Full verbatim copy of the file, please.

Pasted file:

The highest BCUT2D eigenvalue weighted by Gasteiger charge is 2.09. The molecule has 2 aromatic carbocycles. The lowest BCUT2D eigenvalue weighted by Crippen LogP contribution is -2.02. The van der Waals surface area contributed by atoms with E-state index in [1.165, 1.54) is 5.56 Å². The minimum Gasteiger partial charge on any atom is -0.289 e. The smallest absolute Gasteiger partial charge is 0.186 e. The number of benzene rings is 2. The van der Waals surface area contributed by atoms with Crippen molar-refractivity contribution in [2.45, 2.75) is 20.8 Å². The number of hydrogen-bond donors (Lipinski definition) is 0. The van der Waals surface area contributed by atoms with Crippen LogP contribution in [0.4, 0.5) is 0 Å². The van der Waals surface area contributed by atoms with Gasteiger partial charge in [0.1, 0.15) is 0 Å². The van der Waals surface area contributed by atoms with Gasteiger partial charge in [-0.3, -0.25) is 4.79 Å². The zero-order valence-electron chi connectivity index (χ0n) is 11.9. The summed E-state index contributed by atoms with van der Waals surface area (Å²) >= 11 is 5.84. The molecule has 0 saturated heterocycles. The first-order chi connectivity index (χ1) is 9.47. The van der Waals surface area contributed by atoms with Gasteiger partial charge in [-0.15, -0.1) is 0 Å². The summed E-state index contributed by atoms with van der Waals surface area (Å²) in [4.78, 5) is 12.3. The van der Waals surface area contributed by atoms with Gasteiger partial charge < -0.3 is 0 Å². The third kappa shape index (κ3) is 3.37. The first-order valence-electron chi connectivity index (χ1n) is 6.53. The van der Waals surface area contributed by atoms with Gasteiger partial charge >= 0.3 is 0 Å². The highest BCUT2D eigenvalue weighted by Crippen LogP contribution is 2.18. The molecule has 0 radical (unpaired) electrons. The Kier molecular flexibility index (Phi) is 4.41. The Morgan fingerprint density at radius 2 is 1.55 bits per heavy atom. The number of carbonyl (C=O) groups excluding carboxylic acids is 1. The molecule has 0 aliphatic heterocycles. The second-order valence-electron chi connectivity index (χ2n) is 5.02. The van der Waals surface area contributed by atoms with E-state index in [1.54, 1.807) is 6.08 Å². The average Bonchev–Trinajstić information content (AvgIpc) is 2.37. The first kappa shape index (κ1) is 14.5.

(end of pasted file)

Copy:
The highest BCUT2D eigenvalue weighted by Gasteiger charge is 2.09. The molecule has 2 aromatic carbocycles. The lowest BCUT2D eigenvalue weighted by Crippen LogP contribution is -2.02. The van der Waals surface area contributed by atoms with E-state index in [1.165, 1.54) is 5.56 Å². The minimum Gasteiger partial charge on any atom is -0.289 e. The smallest absolute Gasteiger partial charge is 0.186 e. The number of benzene rings is 2. The van der Waals surface area contributed by atoms with Crippen molar-refractivity contribution in [2.45, 2.75) is 20.8 Å². The number of hydrogen-bond donors (Lipinski definition) is 0. The van der Waals surface area contributed by atoms with Crippen LogP contribution in [0.4, 0.5) is 0 Å². The van der Waals surface area contributed by atoms with Gasteiger partial charge in [0.1, 0.15) is 0 Å². The van der Waals surface area contributed by atoms with Gasteiger partial charge in [-0.3, -0.25) is 4.79 Å². The zero-order valence-electron chi connectivity index (χ0n) is 11.9. The summed E-state index contributed by atoms with van der Waals surface area (Å²) >= 11 is 5.84. The molecule has 0 saturated heterocycles. The first-order chi connectivity index (χ1) is 9.47. The van der Waals surface area contributed by atoms with Gasteiger partial charge in [-0.15, -0.1) is 0 Å². The summed E-state index contributed by atoms with van der Waals surface area (Å²) in [4.78, 5) is 12.3. The van der Waals surface area contributed by atoms with Gasteiger partial charge < -0.3 is 0 Å². The third kappa shape index (κ3) is 3.37. The first-order valence-electron chi connectivity index (χ1n) is 6.53. The van der Waals surface area contributed by atoms with Gasteiger partial charge >= 0.3 is 0 Å². The highest BCUT2D eigenvalue weighted by Crippen LogP contribution is 2.18. The molecule has 0 radical (unpaired) electrons. The Kier molecular flexibility index (Phi) is 4.41. The Morgan fingerprint density at radius 2 is 1.55 bits per heavy atom. The number of carbonyl (C=O) groups excluding carboxylic acids is 1. The molecule has 0 aliphatic heterocycles. The second-order valence-electron chi connectivity index (χ2n) is 5.02. The van der Waals surface area contributed by atoms with E-state index in [1.54, 1.807) is 6.08 Å². The average Bonchev–Trinajstić information content (AvgIpc) is 2.37. The first kappa shape index (κ1) is 14.5.